2019 Volume 28 Issue 3 Pages 93-99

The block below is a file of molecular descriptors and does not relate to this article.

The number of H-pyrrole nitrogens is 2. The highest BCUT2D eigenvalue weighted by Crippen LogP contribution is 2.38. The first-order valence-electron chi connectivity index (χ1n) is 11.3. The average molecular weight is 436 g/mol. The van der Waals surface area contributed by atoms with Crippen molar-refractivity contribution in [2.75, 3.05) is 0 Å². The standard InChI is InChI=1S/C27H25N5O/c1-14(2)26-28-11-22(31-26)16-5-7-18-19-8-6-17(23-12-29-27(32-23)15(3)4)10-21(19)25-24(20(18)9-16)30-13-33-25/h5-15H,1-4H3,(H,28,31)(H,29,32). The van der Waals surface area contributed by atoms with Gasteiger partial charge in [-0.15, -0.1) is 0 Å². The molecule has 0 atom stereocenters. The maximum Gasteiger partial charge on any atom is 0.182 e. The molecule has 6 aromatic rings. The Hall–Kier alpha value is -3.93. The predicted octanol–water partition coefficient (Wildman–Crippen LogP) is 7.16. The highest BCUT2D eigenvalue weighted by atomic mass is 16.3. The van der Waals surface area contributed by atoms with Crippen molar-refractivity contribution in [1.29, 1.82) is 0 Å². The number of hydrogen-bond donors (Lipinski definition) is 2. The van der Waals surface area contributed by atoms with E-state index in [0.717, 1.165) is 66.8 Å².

Clinical assessment of pharyngeal airway has not prevailed in dogs. Based on the findings that the craniocervical X-rays and fluoroscopy in 89 consecutive non-brachycephalic dogs with upper airway signs indicated caudal displacement of the larynx, excessive dorsal pharyngeal wall, descent of the tongue, and soft palate unified with the dorsal pharyngeal wall, we defined pharyngeal airway obstruction syndrome (PAOS) and reviewed clinical features, treatment, and outcome of PAOS. In this study, the median age of affected dogs was 9 years. Pomeranian (odds ratio, OR=18.7) and Yorkshire Terrier (OR=3.7) were significantly predisposed. The most common symptom was chronic cough (n=32), the representative signs were obese (BCS>4/5, n=58), snoring(n=53), tachypnea(n=52), sleep disordered breathing(n=40), persistent productive cough(n=39), dry cough(n=38). The most frequent final diagnosis was tracheal collapse (n=29), while 22 percent of these 89 dogs had no conventional diagnosis. In 46 dogs, body weight loss was instructed, and any upper airway signs significantly improved until 3 months in 86.7% of these dogs. Some severely affected dogs had persistent sleep apnea (n=11) or noncardiogenic pulmonary edema(n=9) on admission. In the latter, the 60-day survival rate was 66.7 %. PAOS is distinguished by individual pharyngeal structure, despite of breeds or the skull shapes. Clinician must identify PAOS and instruct body weight loss to pet owners as early as possible if the affected dog is obese.